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Musique Toujours reaches for the stars in Ocala Breeders’ Sales Classic


February 22, 2005     E-mail this page to a friend!

(photo by Equi-Photo,Inc)
By Phyllis Tryon
Being starry-eyed isn’t always a bad thing. Take for instance the performance of Musique Toujours in the $1-million Ocala Breeders’ Sales Classic Stakes on the Sunshine Millions card at Gulfstream Park on Saturday, January 29.

Owners Lloyd Debruycker (a rancher out of Dutton, Montana) and Richard Glassman (a currently unemployed retired car sales manager in California and future hopeful Los Angeles policeman) definitely had stars in their eyes when they sent Musique Toujours to Gulfstream to face a field of “monsters”, as Debruycker called them, against the repeated advice of trainer John Sadler.
In fact, Sadler was so convinced the horse was out of his field that he and his assistant trainer, Larry Benavidez, refused to go to Florida with the horse, instead sending the groom and exercise rider. It was the owners’ stubborn insistence that put Musique Toujours in the race, but the horse’s own as-of-yet undiscovered ability that brought him to the winners’ circle and earned him the big paycheck in the million dollar stakes.

Until that moment, the five-year-old son of Musique d’Enfer out of Starry Farrari, by Inherent Star, had won four times in 18 starts and only one of those starts was in stakes company—the 2004 Claiming Crown Jewel Stakes at Canterbury Park in Minnesota on July 16, a $150,000 race in which he finished second by a nose after a troubled trip. He was third in an allowance race at Del Mar on August 29 last summer and came back sore from that effort. He last win was in a $50,000 claiming race at Hollywood Park on May 22.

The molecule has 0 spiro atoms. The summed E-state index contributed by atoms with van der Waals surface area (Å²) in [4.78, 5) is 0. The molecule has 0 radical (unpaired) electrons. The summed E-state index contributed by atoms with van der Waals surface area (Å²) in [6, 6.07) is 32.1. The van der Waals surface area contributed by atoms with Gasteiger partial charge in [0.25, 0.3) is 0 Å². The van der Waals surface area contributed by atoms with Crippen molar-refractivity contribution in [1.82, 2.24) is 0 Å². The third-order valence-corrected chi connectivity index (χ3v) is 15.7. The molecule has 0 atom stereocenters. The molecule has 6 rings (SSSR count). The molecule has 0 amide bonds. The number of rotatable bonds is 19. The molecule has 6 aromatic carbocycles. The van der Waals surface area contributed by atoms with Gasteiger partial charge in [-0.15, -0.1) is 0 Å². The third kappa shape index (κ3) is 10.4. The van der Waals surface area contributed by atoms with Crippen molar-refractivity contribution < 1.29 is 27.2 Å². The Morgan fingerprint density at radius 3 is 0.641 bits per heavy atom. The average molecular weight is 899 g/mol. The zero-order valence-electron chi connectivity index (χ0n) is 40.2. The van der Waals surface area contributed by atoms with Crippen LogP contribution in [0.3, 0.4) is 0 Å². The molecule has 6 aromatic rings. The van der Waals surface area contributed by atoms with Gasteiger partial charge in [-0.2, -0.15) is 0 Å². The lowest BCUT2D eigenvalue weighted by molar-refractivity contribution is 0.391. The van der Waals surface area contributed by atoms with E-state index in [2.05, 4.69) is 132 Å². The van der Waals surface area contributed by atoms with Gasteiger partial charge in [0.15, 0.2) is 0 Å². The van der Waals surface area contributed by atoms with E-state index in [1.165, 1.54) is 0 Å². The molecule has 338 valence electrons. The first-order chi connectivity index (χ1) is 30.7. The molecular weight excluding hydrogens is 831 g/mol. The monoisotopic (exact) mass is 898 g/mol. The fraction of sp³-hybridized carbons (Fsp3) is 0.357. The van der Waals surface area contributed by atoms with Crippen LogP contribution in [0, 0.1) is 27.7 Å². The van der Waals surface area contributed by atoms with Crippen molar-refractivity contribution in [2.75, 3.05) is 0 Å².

Glassman spotted this horse late in 2003 and found Debruycker through Sadler. Debruycker went in two-thirds on the deal and Glassman a third and they claimed the horse in November 2003 for $40,000. He was bred in California by Jacquie Takah and Lorenzo Preciado.

In the January 29 Ocala Breeders’ Sales Classic Stakes, Musique Toujours was the 70.10-1 longshot in a field of such notable four-year-olds-and-up as Midas Eyes, Supah Blitz and Limehouse, among others.

“When we got into the paddock area, I about had a heart attack!” Debruycker said of the experience. “I looked at these other horses and thought, ‘Man, are we in with a bunch of monsters!’ They were so beautiful and powerful looking, that I thought maybe I was wrong.”

Musique Toujours, however, is looking pretty good himself. The grandson of Stop the Music may have what some consider, according to Debruycker, a “nothing pedigree,” but he got the job done in the Florida versus California-bred million dollar competition. He took command in the early going and fought off his rivals to the wire to finish the mile and 1/8 course in 1:49.17 under the reins of Jorge Chavez and picked up a paycheck of $550,000. That brought his lifetime bankroll to $726,320.

“We talked to the jockey and we wanted to break sharp because we had the 3-hole position, which was a good position,” Debruycker said of the pre-race instructions. “We wanted to break sharp because you break pretty close to the turn and we didn’t want to lose our position in the turn. We told the jockey that as soon as he got him out there on the backside, on the straightaway, to take ahold of him a little, because there was some speed in there, and to just let them go and lay off him, and then coming down the lane, run hard and catch them.

“I kidded him afterwards,” Debruycker continued. “I said, ‘Hey! You didn’t follow our instructions,’ and I laughed because hey, we won the race and I didn’t care. And he says (he’s from Peru and has broken English), ‘Nobody else go, so I go.’”

“The horse ran a fantastic race! He run 46.2 for the first four furlongs, which is plenty fast for a mile and 1/8,” Debruycker said. “Then he run 1:35.4 for the mile, still on the lead, and then still went on and run 1:49.1 for the mile and 1/8. It was a very powerful race. He got a 107 Beyer out of it and a number 2 on the Ragozin sheets.”

The win ticket paid $142.20, place paid $54.80 and show paid $24.00.

Musique Toujours is back in the hands of John Sadler in California getting ready for a continued promising 2005 season.
Incidentally, the French name, Musique Toujours, literally means “Music Always”. A sweet tune in the ears of his owners and trainer, we’re sure.